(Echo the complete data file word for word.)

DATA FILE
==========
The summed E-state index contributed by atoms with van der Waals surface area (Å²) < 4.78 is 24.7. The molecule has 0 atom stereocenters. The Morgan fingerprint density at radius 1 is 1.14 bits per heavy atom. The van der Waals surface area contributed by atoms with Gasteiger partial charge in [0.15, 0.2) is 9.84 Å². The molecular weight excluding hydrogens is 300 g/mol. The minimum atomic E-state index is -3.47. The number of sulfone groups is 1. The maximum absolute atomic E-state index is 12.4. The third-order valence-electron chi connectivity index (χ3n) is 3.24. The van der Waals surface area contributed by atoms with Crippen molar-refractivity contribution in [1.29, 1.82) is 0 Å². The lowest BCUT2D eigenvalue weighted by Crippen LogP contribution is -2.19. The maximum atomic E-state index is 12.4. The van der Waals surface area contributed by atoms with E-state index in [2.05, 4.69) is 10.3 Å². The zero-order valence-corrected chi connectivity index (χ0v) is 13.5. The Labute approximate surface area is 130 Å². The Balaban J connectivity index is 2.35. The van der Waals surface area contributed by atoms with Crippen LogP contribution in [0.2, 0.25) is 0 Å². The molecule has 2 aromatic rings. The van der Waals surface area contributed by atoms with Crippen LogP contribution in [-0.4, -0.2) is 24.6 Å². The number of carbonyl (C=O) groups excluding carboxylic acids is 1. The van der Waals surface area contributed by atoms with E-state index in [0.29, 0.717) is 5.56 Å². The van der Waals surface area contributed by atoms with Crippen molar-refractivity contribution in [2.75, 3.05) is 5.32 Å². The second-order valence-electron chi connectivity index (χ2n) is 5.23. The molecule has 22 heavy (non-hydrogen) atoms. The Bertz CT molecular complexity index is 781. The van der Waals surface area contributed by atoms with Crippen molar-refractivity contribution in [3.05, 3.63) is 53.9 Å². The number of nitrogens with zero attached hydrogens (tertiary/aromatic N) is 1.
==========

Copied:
The summed E-state index contributed by atoms with van der Waals surface area (Å²) < 4.78 is 24.7. The molecule has 0 atom stereocenters. The Morgan fingerprint density at radius 1 is 1.14 bits per heavy atom. The van der Waals surface area contributed by atoms with Gasteiger partial charge in [0.15, 0.2) is 9.84 Å². The molecular weight excluding hydrogens is 300 g/mol. The minimum atomic E-state index is -3.47. The number of sulfone groups is 1. The maximum absolute atomic E-state index is 12.4. The third-order valence-electron chi connectivity index (χ3n) is 3.24. The van der Waals surface area contributed by atoms with Crippen molar-refractivity contribution in [1.29, 1.82) is 0 Å². The lowest BCUT2D eigenvalue weighted by Crippen LogP contribution is -2.19. The maximum atomic E-state index is 12.4. The van der Waals surface area contributed by atoms with E-state index in [2.05, 4.69) is 10.3 Å². The zero-order valence-corrected chi connectivity index (χ0v) is 13.5. The Labute approximate surface area is 130 Å². The Balaban J connectivity index is 2.35. The van der Waals surface area contributed by atoms with Crippen LogP contribution in [0.2, 0.25) is 0 Å². The molecule has 2 aromatic rings. The van der Waals surface area contributed by atoms with Crippen LogP contribution in [-0.4, -0.2) is 24.6 Å². The number of carbonyl (C=O) groups excluding carboxylic acids is 1. The van der Waals surface area contributed by atoms with E-state index in [0.29, 0.717) is 5.56 Å². The van der Waals surface area contributed by atoms with Crippen molar-refractivity contribution in [2.75, 3.05) is 5.32 Å². The second-order valence-electron chi connectivity index (χ2n) is 5.23. The molecule has 22 heavy (non-hydrogen) atoms. The Bertz CT molecular complexity index is 781. The van der Waals surface area contributed by atoms with Crippen molar-refractivity contribution in [3.05, 3.63) is 53.9 Å². The number of nitrogens with zero attached hydrogens (tertiary/aromatic N) is 1.